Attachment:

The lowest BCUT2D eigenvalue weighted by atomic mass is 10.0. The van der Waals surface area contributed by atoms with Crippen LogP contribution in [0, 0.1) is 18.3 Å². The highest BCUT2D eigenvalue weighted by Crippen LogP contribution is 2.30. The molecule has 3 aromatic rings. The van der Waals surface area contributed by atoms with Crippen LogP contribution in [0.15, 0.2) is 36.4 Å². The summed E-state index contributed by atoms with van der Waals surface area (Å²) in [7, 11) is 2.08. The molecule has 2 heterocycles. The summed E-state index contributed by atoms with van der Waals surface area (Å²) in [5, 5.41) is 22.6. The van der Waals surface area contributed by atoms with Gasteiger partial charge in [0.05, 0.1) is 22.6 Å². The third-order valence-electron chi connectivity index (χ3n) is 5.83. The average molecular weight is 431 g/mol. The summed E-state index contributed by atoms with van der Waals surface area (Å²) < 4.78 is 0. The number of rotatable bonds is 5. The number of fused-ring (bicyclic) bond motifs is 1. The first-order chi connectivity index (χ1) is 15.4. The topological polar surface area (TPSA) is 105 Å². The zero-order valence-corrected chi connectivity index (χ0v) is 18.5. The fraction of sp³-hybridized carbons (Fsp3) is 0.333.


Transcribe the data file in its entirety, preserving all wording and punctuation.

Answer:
The lowest BCUT2D eigenvalue weighted by atomic mass is 10.0. The van der Waals surface area contributed by atoms with Crippen LogP contribution in [0, 0.1) is 18.3 Å². The highest BCUT2D eigenvalue weighted by Crippen LogP contribution is 2.30. The molecule has 3 aromatic rings. The van der Waals surface area contributed by atoms with Crippen LogP contribution in [0.15, 0.2) is 36.4 Å². The summed E-state index contributed by atoms with van der Waals surface area (Å²) in [7, 11) is 2.08. The molecule has 2 heterocycles. The summed E-state index contributed by atoms with van der Waals surface area (Å²) in [5, 5.41) is 22.6. The van der Waals surface area contributed by atoms with Gasteiger partial charge in [0.05, 0.1) is 22.6 Å². The third-order valence-electron chi connectivity index (χ3n) is 5.83. The average molecular weight is 431 g/mol. The summed E-state index contributed by atoms with van der Waals surface area (Å²) < 4.78 is 0. The number of rotatable bonds is 5. The number of fused-ring (bicyclic) bond motifs is 1. The first-order chi connectivity index (χ1) is 15.4. The topological polar surface area (TPSA) is 105 Å². The zero-order valence-corrected chi connectivity index (χ0v) is 18.5. The fraction of sp³-hybridized carbons (Fsp3) is 0.333.